"Our support is concrete and tangible," said Secretary General Anders Fogh Rasmussen. That support, he observed, has gone both ways. "We highly value Ukraine's contributions to our operations and the NATO Response Force. Ukraine has stood by NATO. Now in these difficult times, NATO stands by Ukraine."
In terms of tangible support, NATO leaders announced "we are stepping up" strategic consultations concerning military cooperation, defense and security sector development, and launching new programs focused on command, control and communications, logistics and standardization, cyber defense, military career transition, and strategic communications. NATO members will also increase their advisory presence at NATO offices in Kiev.
"Allies have taken note of Ukraine's requests for military-technical assistance, and many Allies are providing additional support to Ukraine on a bilateral basis, which Ukraine welcomes."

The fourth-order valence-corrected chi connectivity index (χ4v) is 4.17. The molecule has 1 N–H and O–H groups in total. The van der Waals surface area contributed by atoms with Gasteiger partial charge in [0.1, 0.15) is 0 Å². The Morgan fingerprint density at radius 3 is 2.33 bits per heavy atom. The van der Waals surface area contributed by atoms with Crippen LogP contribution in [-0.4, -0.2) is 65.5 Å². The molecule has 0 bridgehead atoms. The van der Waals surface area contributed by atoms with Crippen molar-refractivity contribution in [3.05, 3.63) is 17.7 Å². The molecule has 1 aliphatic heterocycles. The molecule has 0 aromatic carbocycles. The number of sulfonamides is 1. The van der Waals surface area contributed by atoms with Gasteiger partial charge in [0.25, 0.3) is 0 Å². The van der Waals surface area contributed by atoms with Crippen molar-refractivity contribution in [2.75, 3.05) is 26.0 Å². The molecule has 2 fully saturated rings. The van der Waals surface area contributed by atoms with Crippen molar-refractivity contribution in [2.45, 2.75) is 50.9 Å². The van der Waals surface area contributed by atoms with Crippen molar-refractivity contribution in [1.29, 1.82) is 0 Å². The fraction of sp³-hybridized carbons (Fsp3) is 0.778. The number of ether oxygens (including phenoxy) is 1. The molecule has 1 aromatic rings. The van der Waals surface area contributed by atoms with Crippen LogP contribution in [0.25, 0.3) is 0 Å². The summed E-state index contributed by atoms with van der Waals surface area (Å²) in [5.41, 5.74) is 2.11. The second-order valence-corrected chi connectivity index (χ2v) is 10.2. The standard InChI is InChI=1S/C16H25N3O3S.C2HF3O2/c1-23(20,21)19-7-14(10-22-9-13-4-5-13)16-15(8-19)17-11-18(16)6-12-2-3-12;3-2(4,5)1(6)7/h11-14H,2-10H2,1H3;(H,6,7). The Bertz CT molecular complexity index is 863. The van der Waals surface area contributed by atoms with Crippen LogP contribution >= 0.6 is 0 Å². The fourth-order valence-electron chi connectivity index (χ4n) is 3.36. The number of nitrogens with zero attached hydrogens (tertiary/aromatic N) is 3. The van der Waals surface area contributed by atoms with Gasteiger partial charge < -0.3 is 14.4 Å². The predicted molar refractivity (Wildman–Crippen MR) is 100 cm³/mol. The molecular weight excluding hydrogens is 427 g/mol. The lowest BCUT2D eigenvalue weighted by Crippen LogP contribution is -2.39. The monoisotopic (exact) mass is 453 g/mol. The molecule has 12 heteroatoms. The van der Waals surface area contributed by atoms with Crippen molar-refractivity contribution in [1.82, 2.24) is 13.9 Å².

NATO is currently comprised of 28 nations, its prevailing concept one of binding mutual aid in case of military attack.
On August 29, Ukrainian Prime Minister Arseniy Yatsenyuk announced Ukraine would seek NATO membership, a request opposed by NATO member Russia. Ukrainian President Petro Poroshenko was expected to meet with U.S. President Barack Obama at the NATO Summit in Wales on Thursday to discuss another possibility that entails granting Ukraine the status of a Major Non-NATO Ally, possibly as an intermediate step before full membership.